The relationship between boots on the ground and civilian casualties in Afghanistan doesn’t get much clearer than in this Washington Post article:
On July 2, Gen. Stanley A. McChrystal, the top U.S. and NATO commander in Afghanistan, issued a directive restricting the military’s use of airstrikes and artillery bombardments. In July and August, the number of Afghan civilians killed by coalition forces was 19, compared with 151 for the same two months last year
The rest of the article gets into the trade-off between force exposure and civilian casualties, a fairly intuitive point that often gets lost in these discussions. Every advocate of withdrawal seems to be in favor of some ill-defined “residual force” to prevent Al-Qaeda from reestablishing itself and the Taliban from overrunning Northern Afghanistan. But the contours of this approach are already being discussed by the Administration:
Among the alternatives being presented to Mr. Obama is Mr. Biden’s suggestion to revamp the strategy altogether. Instead of increasing troops, officials said, Mr. Biden proposed scaling back the overall American military presence. Rather than trying to protect the Afghan population from the Taliban, American forces would concentrate on strikes against Qaeda cells, primarily in Pakistan, using special forces, Predator missile attacks and other surgical tactics.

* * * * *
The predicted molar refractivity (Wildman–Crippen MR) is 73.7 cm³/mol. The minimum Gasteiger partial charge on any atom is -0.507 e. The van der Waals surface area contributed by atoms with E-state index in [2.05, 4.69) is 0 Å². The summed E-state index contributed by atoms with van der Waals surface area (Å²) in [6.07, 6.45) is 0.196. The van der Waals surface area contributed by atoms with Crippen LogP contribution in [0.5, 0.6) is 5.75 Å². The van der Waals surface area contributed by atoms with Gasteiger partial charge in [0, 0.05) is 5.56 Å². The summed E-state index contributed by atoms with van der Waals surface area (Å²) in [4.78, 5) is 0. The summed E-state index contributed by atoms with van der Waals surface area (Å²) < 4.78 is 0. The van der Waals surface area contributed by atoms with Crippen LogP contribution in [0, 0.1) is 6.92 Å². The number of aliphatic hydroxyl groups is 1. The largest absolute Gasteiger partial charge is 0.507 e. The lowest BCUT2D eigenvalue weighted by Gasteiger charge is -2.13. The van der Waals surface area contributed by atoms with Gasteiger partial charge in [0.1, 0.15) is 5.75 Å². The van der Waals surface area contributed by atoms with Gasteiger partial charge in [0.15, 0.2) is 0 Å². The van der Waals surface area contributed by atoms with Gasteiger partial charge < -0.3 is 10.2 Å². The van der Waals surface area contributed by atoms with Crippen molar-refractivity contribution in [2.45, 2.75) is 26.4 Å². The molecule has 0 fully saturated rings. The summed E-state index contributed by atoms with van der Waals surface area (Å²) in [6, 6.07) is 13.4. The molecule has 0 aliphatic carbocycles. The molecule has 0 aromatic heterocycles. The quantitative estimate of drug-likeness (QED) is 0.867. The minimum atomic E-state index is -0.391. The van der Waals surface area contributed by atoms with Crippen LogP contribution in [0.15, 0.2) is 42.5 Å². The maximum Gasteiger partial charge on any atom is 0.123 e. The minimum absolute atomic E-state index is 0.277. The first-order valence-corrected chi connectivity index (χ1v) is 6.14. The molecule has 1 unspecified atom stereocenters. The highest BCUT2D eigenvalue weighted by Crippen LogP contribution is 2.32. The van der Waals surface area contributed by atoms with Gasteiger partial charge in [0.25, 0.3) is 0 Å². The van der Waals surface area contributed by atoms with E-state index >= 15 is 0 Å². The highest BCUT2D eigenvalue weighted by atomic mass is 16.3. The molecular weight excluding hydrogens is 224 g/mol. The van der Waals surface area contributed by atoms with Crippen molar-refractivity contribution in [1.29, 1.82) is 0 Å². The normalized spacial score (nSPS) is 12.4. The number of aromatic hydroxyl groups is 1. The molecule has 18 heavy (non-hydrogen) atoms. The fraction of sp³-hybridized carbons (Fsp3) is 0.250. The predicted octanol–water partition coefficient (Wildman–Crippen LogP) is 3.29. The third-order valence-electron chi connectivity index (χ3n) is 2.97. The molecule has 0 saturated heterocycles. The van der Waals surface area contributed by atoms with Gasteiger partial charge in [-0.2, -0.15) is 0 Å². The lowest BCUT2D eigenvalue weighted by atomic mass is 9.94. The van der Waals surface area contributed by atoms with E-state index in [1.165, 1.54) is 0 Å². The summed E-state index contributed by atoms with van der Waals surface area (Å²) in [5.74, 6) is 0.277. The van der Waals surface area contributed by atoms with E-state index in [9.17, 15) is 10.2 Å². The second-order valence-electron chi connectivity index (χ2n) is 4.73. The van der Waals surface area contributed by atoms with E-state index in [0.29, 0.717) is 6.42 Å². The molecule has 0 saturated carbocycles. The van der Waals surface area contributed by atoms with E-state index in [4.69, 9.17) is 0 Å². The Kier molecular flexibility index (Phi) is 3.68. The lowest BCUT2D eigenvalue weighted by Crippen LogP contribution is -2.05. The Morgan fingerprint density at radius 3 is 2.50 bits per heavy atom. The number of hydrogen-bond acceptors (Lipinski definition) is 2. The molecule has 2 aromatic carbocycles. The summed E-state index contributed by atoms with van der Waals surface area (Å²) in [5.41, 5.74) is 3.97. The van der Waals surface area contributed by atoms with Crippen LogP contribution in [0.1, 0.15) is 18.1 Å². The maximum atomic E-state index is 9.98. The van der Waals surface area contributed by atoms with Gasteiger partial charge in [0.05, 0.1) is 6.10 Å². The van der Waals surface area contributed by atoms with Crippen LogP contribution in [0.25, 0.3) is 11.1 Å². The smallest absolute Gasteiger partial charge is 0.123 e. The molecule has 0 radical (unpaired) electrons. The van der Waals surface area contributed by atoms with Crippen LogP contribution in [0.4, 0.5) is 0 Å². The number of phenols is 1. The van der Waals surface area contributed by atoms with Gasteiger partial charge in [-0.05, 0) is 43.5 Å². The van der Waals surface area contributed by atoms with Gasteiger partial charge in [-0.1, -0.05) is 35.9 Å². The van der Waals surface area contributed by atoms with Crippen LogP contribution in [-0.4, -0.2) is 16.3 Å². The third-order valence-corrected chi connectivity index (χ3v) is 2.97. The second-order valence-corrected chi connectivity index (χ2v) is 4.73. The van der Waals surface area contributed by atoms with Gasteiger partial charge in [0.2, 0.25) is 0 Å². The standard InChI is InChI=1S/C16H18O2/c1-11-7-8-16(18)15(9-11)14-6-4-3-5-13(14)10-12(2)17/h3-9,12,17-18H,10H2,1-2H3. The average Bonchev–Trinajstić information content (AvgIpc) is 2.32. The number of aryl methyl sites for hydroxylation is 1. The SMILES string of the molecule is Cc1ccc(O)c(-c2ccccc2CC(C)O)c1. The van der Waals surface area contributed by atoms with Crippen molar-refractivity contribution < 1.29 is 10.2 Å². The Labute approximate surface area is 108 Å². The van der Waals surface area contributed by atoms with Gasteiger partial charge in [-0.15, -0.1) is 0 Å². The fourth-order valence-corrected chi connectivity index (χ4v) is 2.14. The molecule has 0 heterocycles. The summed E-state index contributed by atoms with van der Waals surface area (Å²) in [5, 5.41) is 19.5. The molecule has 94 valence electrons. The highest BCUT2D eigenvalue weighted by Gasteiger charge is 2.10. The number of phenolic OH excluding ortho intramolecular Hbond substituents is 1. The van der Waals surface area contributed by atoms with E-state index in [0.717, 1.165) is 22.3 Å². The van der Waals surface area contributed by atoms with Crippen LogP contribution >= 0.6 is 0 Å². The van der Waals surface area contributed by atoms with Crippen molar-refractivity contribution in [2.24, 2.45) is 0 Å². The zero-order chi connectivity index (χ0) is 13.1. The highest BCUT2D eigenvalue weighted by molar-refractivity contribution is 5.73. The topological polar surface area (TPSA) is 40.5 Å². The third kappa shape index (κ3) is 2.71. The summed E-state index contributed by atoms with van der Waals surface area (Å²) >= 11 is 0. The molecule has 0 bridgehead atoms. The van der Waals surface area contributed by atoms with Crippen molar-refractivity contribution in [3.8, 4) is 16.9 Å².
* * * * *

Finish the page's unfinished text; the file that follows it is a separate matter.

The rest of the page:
In short, not only will this leave the population more vulnerable to Taliban incursions, the Administration intends to rely on “surgical” methods that dramatically increase the likelihood of civilian casualties. The outcome of this strategy is hardly theoretical: there is a strong empirical correlation between air strikes and an increase in civilian casualties. As I’ve argued elsewhere, the political logic of aerial escalation is also inescapable: if Obama wants to shore up his national security credibility post-withdrawal, indiscriminately bombing Afghanistan is the obvious political solution. Nixon couldn’t leave Vietnam until he bombed Cambodia; Obama won’t leave Central Asia until he levels Afghanistan.
UPDATE: Third link fixed; it’s meant to send you to a Human Rights Watch report on air strikes and civilian casualties.